Back in 1984 “fair-trade” had yet to become a buzzword. But when Denise Attwood and Ric Conner took a trip to Nepal that year, it unexpectedly moved them to create a fair-trade business in Spokane.
Attwood and Conner — both avid backpackers — went to Nepal to visit environmental groups, and one of the Tibetan refugee families they met made them sweaters. After buying the sweaters and taking them trekking, Attwood and Conner thanked the family and the family said they needed help selling their products so they could have income to send their kids to school.
The two hesitated. Attwood was on her way to law school, Conner was a fisherman in Alaska and they didn’t know anything about selling fair-trade items, Attwood said. But they decided it would be a good way to get money directly into that family’s hands. So they bought some of the family’s products and when they returned home, they rented a theater to show a slideshow of their trip and put out the family’s products. The people who came loved the products, Attwood said.
Just like on the game show Let’s Make a Deal, Attwood and Conner found themselves facing several metaphorical doors with different choices — one was the choice to keep selling items made by people in Nepal.
“We just opened that door and said, ‘Let’s give this a try,’” Attwood said.
Conner returned to Nepal and met with several families, including the family who made them the sweaters, and agreed to buy some of their products and try to sell them. That was the birth of Attwood and Conner’s fair-trade business, Ganesh Himal Trading, which is putting on the Festival of Fair Trade this weekend at the Community Building in downtown Spokane.
“A long time ago people would say, ‘What is fair-trade,’” Attwood said. “Now, 30 years later, fair-trade is a fairly common word.”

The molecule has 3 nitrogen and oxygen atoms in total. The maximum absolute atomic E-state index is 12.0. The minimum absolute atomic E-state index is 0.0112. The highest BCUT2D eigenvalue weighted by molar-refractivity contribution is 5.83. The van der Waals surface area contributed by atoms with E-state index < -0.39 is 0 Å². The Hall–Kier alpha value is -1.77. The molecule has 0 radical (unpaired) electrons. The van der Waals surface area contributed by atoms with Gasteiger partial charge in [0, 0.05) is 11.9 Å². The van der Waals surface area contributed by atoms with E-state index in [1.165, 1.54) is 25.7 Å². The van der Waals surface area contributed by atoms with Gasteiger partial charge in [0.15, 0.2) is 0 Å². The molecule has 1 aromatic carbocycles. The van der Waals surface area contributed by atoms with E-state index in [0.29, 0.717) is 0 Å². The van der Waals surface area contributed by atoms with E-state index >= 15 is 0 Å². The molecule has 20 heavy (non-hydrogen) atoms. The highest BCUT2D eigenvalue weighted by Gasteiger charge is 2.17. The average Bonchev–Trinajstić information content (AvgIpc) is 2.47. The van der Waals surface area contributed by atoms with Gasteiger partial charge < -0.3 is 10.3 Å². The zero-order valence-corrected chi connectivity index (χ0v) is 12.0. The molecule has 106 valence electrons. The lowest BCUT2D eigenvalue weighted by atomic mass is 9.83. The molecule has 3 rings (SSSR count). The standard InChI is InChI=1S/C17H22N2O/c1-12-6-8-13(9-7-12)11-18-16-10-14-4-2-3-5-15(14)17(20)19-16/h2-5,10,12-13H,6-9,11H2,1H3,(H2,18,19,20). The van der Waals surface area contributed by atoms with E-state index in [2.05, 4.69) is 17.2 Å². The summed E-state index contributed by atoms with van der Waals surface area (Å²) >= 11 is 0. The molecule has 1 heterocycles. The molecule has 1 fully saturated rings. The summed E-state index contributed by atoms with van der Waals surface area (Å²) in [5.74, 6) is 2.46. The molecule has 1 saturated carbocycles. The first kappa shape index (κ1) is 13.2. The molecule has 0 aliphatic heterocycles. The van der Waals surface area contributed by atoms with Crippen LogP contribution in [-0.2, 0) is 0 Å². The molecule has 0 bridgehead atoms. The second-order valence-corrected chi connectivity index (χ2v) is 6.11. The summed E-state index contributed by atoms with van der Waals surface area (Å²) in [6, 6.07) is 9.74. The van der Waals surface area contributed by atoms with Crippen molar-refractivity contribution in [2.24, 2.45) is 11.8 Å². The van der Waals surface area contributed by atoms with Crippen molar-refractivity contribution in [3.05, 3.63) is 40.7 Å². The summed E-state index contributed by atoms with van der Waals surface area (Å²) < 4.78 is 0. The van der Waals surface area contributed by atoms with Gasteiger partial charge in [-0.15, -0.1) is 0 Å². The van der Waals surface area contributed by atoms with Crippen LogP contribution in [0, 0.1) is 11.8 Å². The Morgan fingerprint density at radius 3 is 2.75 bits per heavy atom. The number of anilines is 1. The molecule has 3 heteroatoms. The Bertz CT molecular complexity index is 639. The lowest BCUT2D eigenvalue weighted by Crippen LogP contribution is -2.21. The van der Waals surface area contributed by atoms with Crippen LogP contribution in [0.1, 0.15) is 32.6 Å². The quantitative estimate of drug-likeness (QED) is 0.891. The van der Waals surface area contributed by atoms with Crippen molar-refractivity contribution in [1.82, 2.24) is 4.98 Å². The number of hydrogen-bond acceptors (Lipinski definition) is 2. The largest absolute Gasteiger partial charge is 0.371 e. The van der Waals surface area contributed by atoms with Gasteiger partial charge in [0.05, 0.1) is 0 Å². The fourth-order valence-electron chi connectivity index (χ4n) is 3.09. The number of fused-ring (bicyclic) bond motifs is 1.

What started as a $400 investment in 1984 has grown so that this year Ganesh Himal sent $430,000 back to Nepal, Attwood said. The business now sells products made by Tibetan refugees and women in Nepal to more than 200 retail stores throughout North America.
“When we buy something we really make a choice,” Attwood said. “We really make a choice not only in our own lives but for other people who are connected to what we buy.”
Some people approach fair-trade from a faith outlook, Attwood comes at it from a social justice and humanitarian approach, she said. Ganesh Himal works with Buddhists, Hindus, Muslims, Christians, atheists, etc.
“This is the thing I love about fair-trade; people come at it from many different perspectives and the core mission is social and economic justice, especially for those who are marginalized in world,” Attwood said.
Ganesh Himal started doing the Festival of Fair Trade to educate the public about fair-trade and how buying decisions can build a more secure future for artisans. Now in its 29th year, the festival has grown to include several other local fair-trade businesses that import from Guatemala, Chile, Mexico, Pakistan and Thailand.
Among the wares at the festival this year, are hand-woven textiles, hand-knit hats, mittens and scarves, jewelry, clothing, coffee from Guatemala, wooden flowers from Chile and paper products, such as journals.
Attwood said one of her favorite products at the festival are handbags made by a group that upcycles goods and saves tires that are being burned and creating pollution.
A screening of the independent film “Half the Sky,” which talks about the oppression of women across the globe and what some women are doing to change it, will be at the Magic Lantern on Nov. 30 at 2 p.m. for a $5 donation.
Attwood will speak before the movie about moving beyond paralysis, working toward change despite how huge the problems might look and the Power of 5 program that she started to help girls stay in school in Nepal.
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